We are all familiar with the term heart disease; however, some people who suffer from heart disease actually have what is referred to as sick sinus syndrome, sinus bradycardia or Tachycardia-bradycardia syndrome. Although rather rare in the younger population, sick sinus syndrome and related conditions are more common as we age.
Sick sinus syndrome, which is also called sinus node disease, is really the name for a group of heart rhythm dysfunctions. Essentially, if you have sick sinus, your heart’s natural pacemaker doesn’t work the way it is supposed to, so the rhythm of your heart is off. Many people know this as an arrhythmia problem.
Under normal conditions, your sinus node produces a steady pace of electrical impulses, but if you have sick sinus syndrome, you could have a heart rhythm that is too fast, too slow, pauses for long periods, or a heart rhythm that alternates between these problems. Some people with sick sinus syndrome end up needing a pacemaker to help keep their heart in a regular, steady rhythm.
Research shows that about one in 600 people with heart disease who are over the age of 65 suffer from sick sinus syndrome.
Types of sick sinus syndrome
A normal heart rate is considered to be from 60 to 100 beats per minute. During sinus bradycardia the natural pacemaker doesn’t send out a signal telling the heart to beat often enough. In other words, the beat rate is too low. Sinus bradycardia is defined as a heart rhythm with a rate below 60 beats per minute. When the heart slows down considerably with sinus bradycardia it can lead to fainting. For example, when the vagus nerve sends a signal to the heart it suddenly drops heart rate. Choking can trigger this response. Back in 2002, former U.S president George Bush, who suffers from sinus bradycardia, made headlines when he chocked on a pretzel and fainted.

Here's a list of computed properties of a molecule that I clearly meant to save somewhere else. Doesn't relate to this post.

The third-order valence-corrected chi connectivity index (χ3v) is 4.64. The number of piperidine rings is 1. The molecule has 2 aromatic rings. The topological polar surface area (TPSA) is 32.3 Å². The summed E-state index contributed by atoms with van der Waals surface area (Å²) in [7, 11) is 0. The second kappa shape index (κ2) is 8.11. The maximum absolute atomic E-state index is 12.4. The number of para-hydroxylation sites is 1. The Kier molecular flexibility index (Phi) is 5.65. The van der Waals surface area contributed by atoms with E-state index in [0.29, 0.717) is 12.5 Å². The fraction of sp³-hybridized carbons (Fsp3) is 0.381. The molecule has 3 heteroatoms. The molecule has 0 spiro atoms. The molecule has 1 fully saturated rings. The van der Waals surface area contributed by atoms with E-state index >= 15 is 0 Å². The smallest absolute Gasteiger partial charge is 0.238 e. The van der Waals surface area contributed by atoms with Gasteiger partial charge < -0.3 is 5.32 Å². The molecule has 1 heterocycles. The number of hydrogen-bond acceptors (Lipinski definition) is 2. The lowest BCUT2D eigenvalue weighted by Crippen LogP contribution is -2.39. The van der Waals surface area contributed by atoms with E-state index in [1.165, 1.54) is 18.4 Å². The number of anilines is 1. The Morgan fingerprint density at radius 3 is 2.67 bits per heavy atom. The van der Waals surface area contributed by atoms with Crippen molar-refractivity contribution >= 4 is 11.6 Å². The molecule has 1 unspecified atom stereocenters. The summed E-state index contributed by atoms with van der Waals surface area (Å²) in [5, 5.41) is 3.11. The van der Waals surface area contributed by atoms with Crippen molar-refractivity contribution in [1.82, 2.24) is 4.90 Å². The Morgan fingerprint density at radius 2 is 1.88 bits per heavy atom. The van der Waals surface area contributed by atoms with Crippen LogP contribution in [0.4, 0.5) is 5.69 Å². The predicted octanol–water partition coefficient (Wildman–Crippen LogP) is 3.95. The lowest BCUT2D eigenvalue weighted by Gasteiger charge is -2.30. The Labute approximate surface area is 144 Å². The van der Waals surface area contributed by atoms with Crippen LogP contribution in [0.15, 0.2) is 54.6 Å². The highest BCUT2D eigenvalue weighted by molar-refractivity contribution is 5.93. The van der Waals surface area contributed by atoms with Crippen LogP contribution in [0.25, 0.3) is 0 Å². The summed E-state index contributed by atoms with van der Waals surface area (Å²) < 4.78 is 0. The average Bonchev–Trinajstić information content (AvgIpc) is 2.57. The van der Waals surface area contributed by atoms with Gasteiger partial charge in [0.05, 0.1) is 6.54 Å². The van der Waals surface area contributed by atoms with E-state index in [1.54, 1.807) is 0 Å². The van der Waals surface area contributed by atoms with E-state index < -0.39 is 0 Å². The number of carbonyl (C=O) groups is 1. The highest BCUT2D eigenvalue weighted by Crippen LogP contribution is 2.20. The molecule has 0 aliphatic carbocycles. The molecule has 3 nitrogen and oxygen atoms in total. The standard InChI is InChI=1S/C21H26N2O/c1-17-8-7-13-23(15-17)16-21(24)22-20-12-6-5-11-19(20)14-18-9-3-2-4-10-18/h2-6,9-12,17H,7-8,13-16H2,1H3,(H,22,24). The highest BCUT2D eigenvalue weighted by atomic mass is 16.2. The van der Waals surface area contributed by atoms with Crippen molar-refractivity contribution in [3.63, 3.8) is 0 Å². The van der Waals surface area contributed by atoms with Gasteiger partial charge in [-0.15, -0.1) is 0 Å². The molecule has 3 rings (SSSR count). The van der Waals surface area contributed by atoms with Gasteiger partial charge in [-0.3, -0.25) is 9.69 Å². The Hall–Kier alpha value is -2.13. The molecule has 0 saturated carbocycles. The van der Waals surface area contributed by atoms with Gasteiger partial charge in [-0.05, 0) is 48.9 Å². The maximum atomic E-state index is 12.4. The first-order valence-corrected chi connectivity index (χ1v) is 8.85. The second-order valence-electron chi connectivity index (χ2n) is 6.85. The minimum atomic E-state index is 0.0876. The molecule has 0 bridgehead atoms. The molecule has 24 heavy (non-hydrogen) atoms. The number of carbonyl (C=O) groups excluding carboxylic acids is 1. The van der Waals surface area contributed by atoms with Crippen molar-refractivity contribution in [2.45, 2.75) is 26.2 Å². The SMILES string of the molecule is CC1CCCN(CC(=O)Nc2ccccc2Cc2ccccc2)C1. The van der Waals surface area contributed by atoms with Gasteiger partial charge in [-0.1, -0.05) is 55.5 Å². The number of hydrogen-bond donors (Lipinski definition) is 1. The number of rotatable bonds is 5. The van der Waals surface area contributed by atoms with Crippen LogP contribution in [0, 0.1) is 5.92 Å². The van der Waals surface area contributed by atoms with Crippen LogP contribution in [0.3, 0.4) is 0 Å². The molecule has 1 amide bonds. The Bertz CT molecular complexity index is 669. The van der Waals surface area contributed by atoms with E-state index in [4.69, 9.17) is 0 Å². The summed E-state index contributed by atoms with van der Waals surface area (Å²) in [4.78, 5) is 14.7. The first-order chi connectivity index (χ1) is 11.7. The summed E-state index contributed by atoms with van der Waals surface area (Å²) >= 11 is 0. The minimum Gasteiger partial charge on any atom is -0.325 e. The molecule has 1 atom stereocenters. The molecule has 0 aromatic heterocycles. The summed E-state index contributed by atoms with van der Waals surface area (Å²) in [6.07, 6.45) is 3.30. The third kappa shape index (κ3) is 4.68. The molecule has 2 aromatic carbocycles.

We need to keep in mind that many factors impact our heart rate, including age and physical activity. It is perfectly normal for heart rate to increase with exertion and slow down once activity ends.
Heart arrhythmia is not necessarily life-threatening. Many people have irregular heartbeats and lead perfectly normal lives. If an arrhythmia problem falls under the category of sinus arrest it can be more frightening.
Our natural pacemaker has a central core of “P cells” that produce sinus impulses, and then there are “T cells” that transmit the sinus impulses out into the right atrium, which is one of the four chambers of the heart. If the P cells fail to produce an impulse this can lead to sinus arrest. When sinus arrest occurs it means that electrical impulses that would normally stimulate tissues to contract and cause the heartbeat to stop working.
Sinus arrest has been confused with sinoatrial block, but they are different. While sinus arrest is associated with P cells, sinoatrial block is linked to the way T cells react. When T cells fail to transmit impulses it leads to what doctors call an exit block. What is happening in these cases is that the natural pacemaker’s impulses are blocked from reaching the two upper chambers of the heart.
When a heart alternates between slow and fast rhythms it is sometimes called tachycardia-bradycardia syndrome or tachy-brady. This unusual heart rhythm is often seen in people who are diagnosed with atrial fibrillation.
Atrial fibrillation is an arrhythmia where the heart’s upper chambers quiver. People with tachycardia along with bradycardia have an increased risk of blood clots, which can lead to stroke.
Causes and symptoms of sick sinus syndrome
As mentioned above, the incidence of sick sinus syndrome in young people is uncommon, but it can happen. For instance, heart surgery on the upper chambers can be one of the sick sinus syndrome causes for children. When it comes to the older population, although sick sinus syndrome causes are hard to define, we do know that genetics play a role. We also know coronary artery disease, high blood pressure, and aortic and mitral valve disease can occur along with the condition.